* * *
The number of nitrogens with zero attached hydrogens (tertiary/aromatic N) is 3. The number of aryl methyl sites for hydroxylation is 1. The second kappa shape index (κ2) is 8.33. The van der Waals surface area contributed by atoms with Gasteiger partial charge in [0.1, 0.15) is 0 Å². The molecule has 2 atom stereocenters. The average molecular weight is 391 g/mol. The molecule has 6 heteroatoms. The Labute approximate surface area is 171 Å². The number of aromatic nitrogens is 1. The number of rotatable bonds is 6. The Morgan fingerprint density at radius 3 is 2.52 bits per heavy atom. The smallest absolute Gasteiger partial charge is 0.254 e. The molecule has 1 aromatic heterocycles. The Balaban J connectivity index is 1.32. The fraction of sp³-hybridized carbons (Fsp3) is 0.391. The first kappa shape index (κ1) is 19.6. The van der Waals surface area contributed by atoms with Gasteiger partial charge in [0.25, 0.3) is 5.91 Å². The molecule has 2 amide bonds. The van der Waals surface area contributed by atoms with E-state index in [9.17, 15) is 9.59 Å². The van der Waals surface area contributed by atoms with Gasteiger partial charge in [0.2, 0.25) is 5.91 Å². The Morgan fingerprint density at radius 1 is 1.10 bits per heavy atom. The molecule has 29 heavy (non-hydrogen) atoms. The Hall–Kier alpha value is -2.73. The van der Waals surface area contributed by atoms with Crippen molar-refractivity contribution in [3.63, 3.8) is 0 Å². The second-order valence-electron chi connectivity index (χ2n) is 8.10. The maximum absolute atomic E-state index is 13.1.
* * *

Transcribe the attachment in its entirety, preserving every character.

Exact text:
The number of nitrogens with zero attached hydrogens (tertiary/aromatic N) is 3. The number of aryl methyl sites for hydroxylation is 1. The second kappa shape index (κ2) is 8.33. The van der Waals surface area contributed by atoms with Gasteiger partial charge in [0.1, 0.15) is 0 Å². The molecule has 2 atom stereocenters. The average molecular weight is 391 g/mol. The molecule has 6 heteroatoms. The Labute approximate surface area is 171 Å². The number of aromatic nitrogens is 1. The number of rotatable bonds is 6. The Morgan fingerprint density at radius 3 is 2.52 bits per heavy atom. The smallest absolute Gasteiger partial charge is 0.254 e. The molecule has 1 aromatic heterocycles. The Balaban J connectivity index is 1.32. The fraction of sp³-hybridized carbons (Fsp3) is 0.391. The first kappa shape index (κ1) is 19.6. The van der Waals surface area contributed by atoms with Gasteiger partial charge in [0.25, 0.3) is 5.91 Å². The molecule has 2 amide bonds. The van der Waals surface area contributed by atoms with E-state index in [9.17, 15) is 9.59 Å². The van der Waals surface area contributed by atoms with Gasteiger partial charge in [0.2, 0.25) is 5.91 Å². The Morgan fingerprint density at radius 1 is 1.10 bits per heavy atom. The molecule has 29 heavy (non-hydrogen) atoms. The Hall–Kier alpha value is -2.73. The van der Waals surface area contributed by atoms with Crippen molar-refractivity contribution in [3.63, 3.8) is 0 Å². The second-order valence-electron chi connectivity index (χ2n) is 8.10. The maximum absolute atomic E-state index is 13.1.